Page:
"You are just a bunch of hippies," "Why would you want to ban me? I am an easy going guy—I just like to float around in the ocean," were some of the quotes Bag Man was telling an amused audience at the NW SolarFest 2012, held in Shoreline on Saturday. At this renewable energy and sustainable living fair, he and Bag Lady were stealing the looks as they dramatically talked about their potential peril.
When the attention was not on them, the crowd was checking out the booths. In addition to the numerous solar panels that lined the rows, there were a large showing of electric and hybrid cars, electric-assist bikes, composting and waste reduction info stations, sustainable architectural designs and much, much more including a few favorites listed below.
- Looking for a project for your kids to do this summer? Ready for them to take care of their own lunch one day? All you need is a cardboard box, black paint, plexiglass or sheet of clear plastic, glass lidded pot and a few cans of vegetables and soup. Line the flaps of the box with aluminum foil, paint the inside of the box black and place a piece of plexi-glass on top and voila—it's a solar oven. To warm up the soup, it will take about four hours on a sunny day.
- Another DIY project, but perhaps a little more complicated, was the construction of pedal cars. From directions off the internet, father and son duo, Barry and Geiger, built them using recycled bicycle parts and PVC pipes. Take a ride in one of those pedal cars and you won't want to return it anytime soon.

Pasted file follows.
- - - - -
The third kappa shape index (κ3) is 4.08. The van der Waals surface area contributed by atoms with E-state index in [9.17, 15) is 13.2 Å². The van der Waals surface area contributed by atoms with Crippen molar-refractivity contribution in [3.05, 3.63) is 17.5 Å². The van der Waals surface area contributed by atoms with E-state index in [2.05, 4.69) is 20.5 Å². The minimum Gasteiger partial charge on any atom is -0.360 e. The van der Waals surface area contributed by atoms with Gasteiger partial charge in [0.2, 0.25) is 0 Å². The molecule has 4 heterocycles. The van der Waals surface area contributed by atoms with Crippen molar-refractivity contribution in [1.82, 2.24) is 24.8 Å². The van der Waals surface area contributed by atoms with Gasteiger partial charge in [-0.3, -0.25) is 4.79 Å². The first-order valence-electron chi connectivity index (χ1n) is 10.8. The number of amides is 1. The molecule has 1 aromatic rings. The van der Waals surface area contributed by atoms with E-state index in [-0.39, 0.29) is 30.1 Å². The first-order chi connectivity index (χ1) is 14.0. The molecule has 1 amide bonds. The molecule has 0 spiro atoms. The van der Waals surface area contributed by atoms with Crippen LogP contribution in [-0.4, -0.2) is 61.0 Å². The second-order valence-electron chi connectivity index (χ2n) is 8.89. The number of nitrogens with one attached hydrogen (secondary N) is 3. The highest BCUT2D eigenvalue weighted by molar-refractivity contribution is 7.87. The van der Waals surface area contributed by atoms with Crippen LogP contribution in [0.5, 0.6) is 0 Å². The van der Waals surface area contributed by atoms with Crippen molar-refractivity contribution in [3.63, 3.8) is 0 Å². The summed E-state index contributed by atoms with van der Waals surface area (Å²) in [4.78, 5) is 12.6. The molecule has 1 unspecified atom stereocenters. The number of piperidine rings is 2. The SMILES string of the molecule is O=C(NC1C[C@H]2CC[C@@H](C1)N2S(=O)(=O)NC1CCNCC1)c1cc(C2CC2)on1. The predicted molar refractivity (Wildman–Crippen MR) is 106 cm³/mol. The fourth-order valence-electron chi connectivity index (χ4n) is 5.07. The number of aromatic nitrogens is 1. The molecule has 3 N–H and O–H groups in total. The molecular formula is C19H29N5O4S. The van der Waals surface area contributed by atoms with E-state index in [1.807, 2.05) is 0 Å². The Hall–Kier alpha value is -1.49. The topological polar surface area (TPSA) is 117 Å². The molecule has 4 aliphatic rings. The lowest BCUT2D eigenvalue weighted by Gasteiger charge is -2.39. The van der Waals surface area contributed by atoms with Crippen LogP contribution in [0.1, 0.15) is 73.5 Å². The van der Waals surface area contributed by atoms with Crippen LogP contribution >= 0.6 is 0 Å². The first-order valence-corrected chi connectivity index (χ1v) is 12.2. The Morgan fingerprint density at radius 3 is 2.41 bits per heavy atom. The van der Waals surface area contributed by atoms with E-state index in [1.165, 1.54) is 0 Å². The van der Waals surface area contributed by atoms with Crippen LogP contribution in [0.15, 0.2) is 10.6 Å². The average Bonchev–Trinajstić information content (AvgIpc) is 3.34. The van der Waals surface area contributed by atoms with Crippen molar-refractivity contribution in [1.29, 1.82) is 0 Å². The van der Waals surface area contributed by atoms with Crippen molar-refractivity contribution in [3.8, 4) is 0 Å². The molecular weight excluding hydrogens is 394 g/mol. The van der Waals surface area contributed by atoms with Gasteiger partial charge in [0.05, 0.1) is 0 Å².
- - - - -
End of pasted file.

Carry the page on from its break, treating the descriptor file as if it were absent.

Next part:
- A home built from a reclaimed shipping container. It may be small, but contains all the comforts of home. The Cargo Cottage only costs $35,000. This would work great as an office, studio, guest space or Mother In-Law suite. Now where to put the container.....?
SolarFest is one of those gem events that enough people know about it to make it happen, but the crowds are not too big for all the attractions worth seeing. We had a table seat to eat our lunch while the Not-Its were playing on stage, the kids were able to check out all the kids attractions (solar match-box car give away, car tracks, bird seed feeder craft, bike rodeo showing safe riding and solar water fountains) and parking was a cinch. The SolarFest is in its 9th year running and is produced by Shoreline Solar Project.
Although it is not certain where Bag Man and Lady blew in from, they were a fun addition and hope to see them again protesting another city's (or state's!) potential plastic bag ban.
For more pictures from the event or for more local sustainable information, visit www.ecoeastside.com.